Saturday, March 9, 2013


I've put off making another blog post. You could call it procrastination, I suppose. It wouldn't be incorrect. However, there is more to it than just that persistent devil in my ear that says, "you don't need to do that now. Look! Here is something much more interesting to occupy your time. If you wait, you will find a better subject to write about. Just wait." Although those thoughts are there like the sweet pull of caramel against my teeth, the reason I have avoided this post has been overwhelming grief. I haven't wanted to cry anymore. I haven't wanted to open up that pain, knowing what facing it again will reduce me to at the first poke. It hasn't seemed worth it to go there when there are so many other things I can do besides cry at the separation of someone I loved from this mortal world—their separation from me.

Just writing these first words have left my eyes covered in wet, blurring my vision. A friend told me, as I broke down in tears a week ago while mentioning her death, that it will take a year before I regain my stability. A year before I won't cry at the mention of her. A year before the pain is reduced enough I feel in control again. I don't want to wait a year. I don't like crying at the proverbial drop of a hat. It isn't that I wish to dishonor her memory. I just don't want to cry anymore. I feel raw and on edge from the tears.

I cried for three days straight when I received word in February she had passed away from cancer. I regained my composure—until her memorial service. After that service I collapsed in my grief. I was seriously undone. Now that I have regained my composure these bouts of tears are unnerving. I love her and I have lost her and my life is never going to be the same again. I know that. Whether it is a year or fifteen years, the pain of being separated from my dear friend will still be there. The tears will fade, yes. But the pain won't go away. I still feel the loss of loved ones from early in my life. Not this sharp, knife twisting in my gut pain. But, a deep ache and longing for them. With each loss that cauldron of pain stirs, reminds me of the people I have loved and lost. Too many people who I cherished more than my own life. And I hurt.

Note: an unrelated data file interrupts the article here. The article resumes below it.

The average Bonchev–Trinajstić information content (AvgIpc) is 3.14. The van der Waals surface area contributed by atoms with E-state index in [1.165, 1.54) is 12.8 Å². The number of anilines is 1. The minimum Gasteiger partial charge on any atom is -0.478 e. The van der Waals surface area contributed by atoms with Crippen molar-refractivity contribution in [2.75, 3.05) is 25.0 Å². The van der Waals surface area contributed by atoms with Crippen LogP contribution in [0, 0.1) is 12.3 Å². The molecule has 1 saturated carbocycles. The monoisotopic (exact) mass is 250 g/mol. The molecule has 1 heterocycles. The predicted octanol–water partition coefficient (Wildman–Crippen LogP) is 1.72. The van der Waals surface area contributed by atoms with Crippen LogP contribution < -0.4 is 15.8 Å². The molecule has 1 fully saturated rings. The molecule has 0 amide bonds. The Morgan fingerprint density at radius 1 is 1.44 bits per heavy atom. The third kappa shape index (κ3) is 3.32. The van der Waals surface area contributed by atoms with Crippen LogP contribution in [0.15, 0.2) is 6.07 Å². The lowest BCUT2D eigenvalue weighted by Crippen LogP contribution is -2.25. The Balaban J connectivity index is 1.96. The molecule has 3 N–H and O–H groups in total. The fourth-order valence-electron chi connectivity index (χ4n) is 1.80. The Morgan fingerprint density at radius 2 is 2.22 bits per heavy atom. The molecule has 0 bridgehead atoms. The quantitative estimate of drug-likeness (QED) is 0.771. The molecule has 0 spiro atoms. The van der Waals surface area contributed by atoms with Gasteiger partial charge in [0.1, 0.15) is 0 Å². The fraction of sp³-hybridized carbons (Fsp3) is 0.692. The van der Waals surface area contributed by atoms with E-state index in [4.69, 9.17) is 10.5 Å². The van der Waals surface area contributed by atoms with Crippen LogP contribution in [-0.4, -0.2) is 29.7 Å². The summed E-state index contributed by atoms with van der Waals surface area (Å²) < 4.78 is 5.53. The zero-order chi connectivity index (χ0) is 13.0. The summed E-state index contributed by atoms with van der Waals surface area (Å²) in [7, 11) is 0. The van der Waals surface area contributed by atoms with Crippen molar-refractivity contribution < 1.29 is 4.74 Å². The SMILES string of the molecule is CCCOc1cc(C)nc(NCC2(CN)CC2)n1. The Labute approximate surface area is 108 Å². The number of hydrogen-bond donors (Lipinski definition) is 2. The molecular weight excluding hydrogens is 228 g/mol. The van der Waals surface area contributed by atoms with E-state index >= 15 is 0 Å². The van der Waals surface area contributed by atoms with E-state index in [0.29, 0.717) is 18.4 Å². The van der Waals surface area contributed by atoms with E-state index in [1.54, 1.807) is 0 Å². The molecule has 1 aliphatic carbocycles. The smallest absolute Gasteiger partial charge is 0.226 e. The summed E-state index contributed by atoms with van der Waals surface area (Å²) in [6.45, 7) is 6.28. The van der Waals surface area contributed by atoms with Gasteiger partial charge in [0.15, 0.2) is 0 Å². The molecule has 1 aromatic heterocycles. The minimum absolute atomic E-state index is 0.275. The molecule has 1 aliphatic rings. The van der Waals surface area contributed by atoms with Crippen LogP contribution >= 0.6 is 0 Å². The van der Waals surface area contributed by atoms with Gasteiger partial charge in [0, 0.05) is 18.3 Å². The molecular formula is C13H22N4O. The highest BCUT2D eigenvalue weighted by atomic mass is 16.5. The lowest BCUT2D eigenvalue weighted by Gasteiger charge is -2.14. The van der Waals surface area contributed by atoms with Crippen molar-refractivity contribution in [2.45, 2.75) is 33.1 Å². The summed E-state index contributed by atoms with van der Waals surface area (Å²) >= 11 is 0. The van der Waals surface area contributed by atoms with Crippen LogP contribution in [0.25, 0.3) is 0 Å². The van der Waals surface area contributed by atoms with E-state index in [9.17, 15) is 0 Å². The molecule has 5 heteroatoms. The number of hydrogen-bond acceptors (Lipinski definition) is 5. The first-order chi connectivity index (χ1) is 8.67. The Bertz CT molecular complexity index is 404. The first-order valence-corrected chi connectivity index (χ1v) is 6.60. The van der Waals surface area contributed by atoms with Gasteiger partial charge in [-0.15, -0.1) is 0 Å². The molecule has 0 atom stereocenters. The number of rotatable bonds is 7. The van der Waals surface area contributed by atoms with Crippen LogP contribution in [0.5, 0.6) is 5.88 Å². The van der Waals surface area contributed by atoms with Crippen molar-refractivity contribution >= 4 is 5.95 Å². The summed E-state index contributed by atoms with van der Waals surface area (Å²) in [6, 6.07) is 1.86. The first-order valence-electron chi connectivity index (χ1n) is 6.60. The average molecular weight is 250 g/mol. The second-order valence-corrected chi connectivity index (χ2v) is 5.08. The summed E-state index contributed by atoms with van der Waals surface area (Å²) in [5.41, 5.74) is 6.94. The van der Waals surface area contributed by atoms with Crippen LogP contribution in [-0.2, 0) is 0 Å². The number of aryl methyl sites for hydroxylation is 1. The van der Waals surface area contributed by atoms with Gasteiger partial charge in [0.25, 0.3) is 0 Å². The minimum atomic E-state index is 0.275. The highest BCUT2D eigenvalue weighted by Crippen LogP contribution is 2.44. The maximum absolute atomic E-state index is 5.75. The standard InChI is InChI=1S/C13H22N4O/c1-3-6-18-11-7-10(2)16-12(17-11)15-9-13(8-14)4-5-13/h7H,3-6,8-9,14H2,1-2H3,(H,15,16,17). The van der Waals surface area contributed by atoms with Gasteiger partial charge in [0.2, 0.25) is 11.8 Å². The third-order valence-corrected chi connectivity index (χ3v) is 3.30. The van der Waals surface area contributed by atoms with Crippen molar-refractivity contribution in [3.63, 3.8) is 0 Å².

My friend is no longer suffering, no longer in horrible, physical pain. And for that I am grateful. I am grateful she is now in the next world. Yes, I believe with every fiber of my being that there is a next world. And that those I have lost are there and having a blast experiencing new things and continuing in their path of growth. It tempers my grief a bit to know they are not suffering now. It doesn't, however, remove it. I hate that we must go through this separation in our lives. I hate that there is death, a veil put between those we love so we can't hear them anymore, can't touch them, can't be with them. Perhaps it is a mere illusion. Some have said it is only an illusion, that they are closer than I think. If this is an illusion it is one I can not break. If I could have broken it, I would have done so by now. It hasn't been for lack of trying. Illusion or not, the separation stands. And my pain doesn't go away. Though if I have a choice between enduring pain and my loved ones being free of pain, the choice is easy. I gladly hold this pain for their freedom. But it isn't a choice I want. I want my loved ones. I miss them all so very deeply.

I wrote a poem for my friend, Em, who passed away in February. I want to share it here with whoever may be reading this blog. This is in memory of one of the sweetest, most beautiful women that ever graced this earth. She was so young, taken much too soon. I wish I could have done a better job with this poem. It pales in comparison to her, and is less than what she deserves. I will write more poetry. Perhaps one of those will be better.

Take the next world by storm, Em. Soar high, sweetie.

False Reality

rush hour spent
going to and back

money received
for a hard day's work
to buy the "good life"

moving through time
too fast to connect
with others

it's a false reality
when all that's real

is love

Patty Saturn © 2013


  1. Patty, thank you for this honest outpouring. I find grief very challenging to speak or write about in any way that ever feels honest enough to my own pain. I hope this has felt somewhat relieving to you to write.

    That mystery of loss is an amazing fierce creature. At least we share it.

    Beautiful poem.

    ~ Kyla

  2. Replies
    1. Westie, I was in such a raw place after Em's loss. I'm sorry I didn't reply. *Hugs* to you, my friend.